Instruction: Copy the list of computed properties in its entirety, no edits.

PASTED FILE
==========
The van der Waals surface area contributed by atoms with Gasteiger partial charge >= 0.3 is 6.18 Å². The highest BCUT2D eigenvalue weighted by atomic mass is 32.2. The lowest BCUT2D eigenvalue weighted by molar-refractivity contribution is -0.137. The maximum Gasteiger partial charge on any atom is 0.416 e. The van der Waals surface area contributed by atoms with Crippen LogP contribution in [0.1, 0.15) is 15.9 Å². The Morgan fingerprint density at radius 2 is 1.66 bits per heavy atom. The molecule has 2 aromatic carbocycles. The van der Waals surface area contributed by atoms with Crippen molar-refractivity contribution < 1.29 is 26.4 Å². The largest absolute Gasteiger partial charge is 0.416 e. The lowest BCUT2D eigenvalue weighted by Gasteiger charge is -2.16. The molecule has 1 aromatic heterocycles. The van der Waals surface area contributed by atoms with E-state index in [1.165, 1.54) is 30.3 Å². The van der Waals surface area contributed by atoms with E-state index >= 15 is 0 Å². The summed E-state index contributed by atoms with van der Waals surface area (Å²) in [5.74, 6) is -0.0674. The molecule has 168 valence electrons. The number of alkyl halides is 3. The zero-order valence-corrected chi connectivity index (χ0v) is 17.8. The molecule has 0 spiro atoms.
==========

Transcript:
The van der Waals surface area contributed by atoms with Gasteiger partial charge >= 0.3 is 6.18 Å². The highest BCUT2D eigenvalue weighted by atomic mass is 32.2. The lowest BCUT2D eigenvalue weighted by molar-refractivity contribution is -0.137. The maximum Gasteiger partial charge on any atom is 0.416 e. The van der Waals surface area contributed by atoms with Crippen LogP contribution in [0.1, 0.15) is 15.9 Å². The Morgan fingerprint density at radius 2 is 1.66 bits per heavy atom. The molecule has 2 aromatic carbocycles. The van der Waals surface area contributed by atoms with Crippen molar-refractivity contribution < 1.29 is 26.4 Å². The largest absolute Gasteiger partial charge is 0.416 e. The lowest BCUT2D eigenvalue weighted by Gasteiger charge is -2.16. The molecule has 1 aromatic heterocycles. The van der Waals surface area contributed by atoms with E-state index in [1.165, 1.54) is 30.3 Å². The van der Waals surface area contributed by atoms with E-state index >= 15 is 0 Å². The summed E-state index contributed by atoms with van der Waals surface area (Å²) in [5.74, 6) is -0.0674. The molecule has 168 valence electrons. The number of alkyl halides is 3. The zero-order valence-corrected chi connectivity index (χ0v) is 17.8. The molecule has 0 spiro atoms.